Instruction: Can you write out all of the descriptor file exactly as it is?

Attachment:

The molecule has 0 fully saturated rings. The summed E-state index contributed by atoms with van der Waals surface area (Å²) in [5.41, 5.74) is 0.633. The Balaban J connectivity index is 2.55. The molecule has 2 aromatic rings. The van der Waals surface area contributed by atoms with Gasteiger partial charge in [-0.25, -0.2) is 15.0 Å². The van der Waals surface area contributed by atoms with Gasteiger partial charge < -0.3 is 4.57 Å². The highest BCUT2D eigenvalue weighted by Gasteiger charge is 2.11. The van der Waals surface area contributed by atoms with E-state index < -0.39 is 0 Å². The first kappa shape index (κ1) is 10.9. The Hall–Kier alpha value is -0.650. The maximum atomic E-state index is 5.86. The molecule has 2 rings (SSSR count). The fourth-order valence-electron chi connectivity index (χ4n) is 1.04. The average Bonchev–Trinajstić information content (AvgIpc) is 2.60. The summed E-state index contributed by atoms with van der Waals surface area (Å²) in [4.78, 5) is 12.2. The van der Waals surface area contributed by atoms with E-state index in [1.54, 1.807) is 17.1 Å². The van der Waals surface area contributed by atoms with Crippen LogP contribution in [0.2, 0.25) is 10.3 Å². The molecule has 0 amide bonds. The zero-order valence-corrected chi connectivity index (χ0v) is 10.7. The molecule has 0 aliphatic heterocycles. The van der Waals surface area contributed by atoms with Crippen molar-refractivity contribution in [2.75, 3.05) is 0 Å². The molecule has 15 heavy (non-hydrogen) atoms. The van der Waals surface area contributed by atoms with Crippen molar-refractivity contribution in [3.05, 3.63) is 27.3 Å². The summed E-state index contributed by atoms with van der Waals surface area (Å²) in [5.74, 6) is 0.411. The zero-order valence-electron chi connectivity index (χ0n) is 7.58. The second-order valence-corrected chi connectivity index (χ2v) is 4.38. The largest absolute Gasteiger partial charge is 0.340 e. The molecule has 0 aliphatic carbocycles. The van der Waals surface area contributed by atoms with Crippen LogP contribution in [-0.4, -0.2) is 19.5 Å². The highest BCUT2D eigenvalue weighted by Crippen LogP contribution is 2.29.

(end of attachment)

The molecule has 0 fully saturated rings. The summed E-state index contributed by atoms with van der Waals surface area (Å²) in [5.41, 5.74) is 0.633. The Balaban J connectivity index is 2.55. The molecule has 2 aromatic rings. The van der Waals surface area contributed by atoms with Gasteiger partial charge in [-0.25, -0.2) is 15.0 Å². The van der Waals surface area contributed by atoms with Gasteiger partial charge < -0.3 is 4.57 Å². The highest BCUT2D eigenvalue weighted by Gasteiger charge is 2.11. The van der Waals surface area contributed by atoms with E-state index < -0.39 is 0 Å². The first kappa shape index (κ1) is 10.9. The Hall–Kier alpha value is -0.650. The maximum atomic E-state index is 5.86. The molecule has 2 rings (SSSR count). The fourth-order valence-electron chi connectivity index (χ4n) is 1.04. The average Bonchev–Trinajstić information content (AvgIpc) is 2.60. The summed E-state index contributed by atoms with van der Waals surface area (Å²) in [4.78, 5) is 12.2. The van der Waals surface area contributed by atoms with E-state index in [1.54, 1.807) is 17.1 Å². The van der Waals surface area contributed by atoms with Crippen LogP contribution in [0.2, 0.25) is 10.3 Å². The molecule has 0 amide bonds. The zero-order valence-corrected chi connectivity index (χ0v) is 10.7. The molecule has 0 aliphatic heterocycles. The van der Waals surface area contributed by atoms with Crippen molar-refractivity contribution in [2.75, 3.05) is 0 Å². The molecule has 15 heavy (non-hydrogen) atoms. The van der Waals surface area contributed by atoms with Crippen molar-refractivity contribution in [3.05, 3.63) is 27.3 Å². The summed E-state index contributed by atoms with van der Waals surface area (Å²) in [5.74, 6) is 0.411. The zero-order valence-electron chi connectivity index (χ0n) is 7.58. The second-order valence-corrected chi connectivity index (χ2v) is 4.38. The largest absolute Gasteiger partial charge is 0.340 e. The molecule has 0 aliphatic carbocycles. The van der Waals surface area contributed by atoms with Crippen LogP contribution in [-0.4, -0.2) is 19.5 Å². The highest BCUT2D eigenvalue weighted by Crippen LogP contribution is 2.29.